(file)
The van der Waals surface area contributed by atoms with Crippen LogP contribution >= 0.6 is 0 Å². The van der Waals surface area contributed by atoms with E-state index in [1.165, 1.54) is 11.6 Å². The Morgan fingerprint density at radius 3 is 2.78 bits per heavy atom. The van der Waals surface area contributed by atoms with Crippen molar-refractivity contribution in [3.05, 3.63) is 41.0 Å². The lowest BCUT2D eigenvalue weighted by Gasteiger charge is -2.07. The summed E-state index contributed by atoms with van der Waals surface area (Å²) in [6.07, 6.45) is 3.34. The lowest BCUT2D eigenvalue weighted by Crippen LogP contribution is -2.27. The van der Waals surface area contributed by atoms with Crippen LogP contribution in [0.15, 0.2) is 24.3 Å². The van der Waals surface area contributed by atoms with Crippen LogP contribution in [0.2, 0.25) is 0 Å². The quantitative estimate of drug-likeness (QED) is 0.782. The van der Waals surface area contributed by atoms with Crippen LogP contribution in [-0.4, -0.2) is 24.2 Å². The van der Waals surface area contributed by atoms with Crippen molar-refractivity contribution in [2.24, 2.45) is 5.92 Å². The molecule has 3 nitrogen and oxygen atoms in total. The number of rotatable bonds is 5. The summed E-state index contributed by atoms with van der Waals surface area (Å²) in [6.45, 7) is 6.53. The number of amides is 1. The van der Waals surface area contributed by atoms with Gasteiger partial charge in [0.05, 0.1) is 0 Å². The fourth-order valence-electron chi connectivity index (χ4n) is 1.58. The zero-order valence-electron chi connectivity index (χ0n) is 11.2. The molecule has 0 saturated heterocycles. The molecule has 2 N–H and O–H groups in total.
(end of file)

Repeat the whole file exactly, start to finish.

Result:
The van der Waals surface area contributed by atoms with Crippen LogP contribution >= 0.6 is 0 Å². The van der Waals surface area contributed by atoms with E-state index in [1.165, 1.54) is 11.6 Å². The Morgan fingerprint density at radius 3 is 2.78 bits per heavy atom. The van der Waals surface area contributed by atoms with Crippen molar-refractivity contribution in [3.05, 3.63) is 41.0 Å². The lowest BCUT2D eigenvalue weighted by Gasteiger charge is -2.07. The summed E-state index contributed by atoms with van der Waals surface area (Å²) in [6.07, 6.45) is 3.34. The lowest BCUT2D eigenvalue weighted by Crippen LogP contribution is -2.27. The van der Waals surface area contributed by atoms with Crippen LogP contribution in [0.15, 0.2) is 24.3 Å². The van der Waals surface area contributed by atoms with Crippen LogP contribution in [0.2, 0.25) is 0 Å². The quantitative estimate of drug-likeness (QED) is 0.782. The van der Waals surface area contributed by atoms with Crippen LogP contribution in [-0.4, -0.2) is 24.2 Å². The van der Waals surface area contributed by atoms with Crippen molar-refractivity contribution in [2.24, 2.45) is 5.92 Å². The molecule has 3 nitrogen and oxygen atoms in total. The number of rotatable bonds is 5. The summed E-state index contributed by atoms with van der Waals surface area (Å²) in [6.45, 7) is 6.53. The number of amides is 1. The van der Waals surface area contributed by atoms with Gasteiger partial charge in [0.05, 0.1) is 0 Å². The fourth-order valence-electron chi connectivity index (χ4n) is 1.58. The zero-order valence-electron chi connectivity index (χ0n) is 11.2. The molecule has 0 saturated heterocycles. The molecule has 2 N–H and O–H groups in total.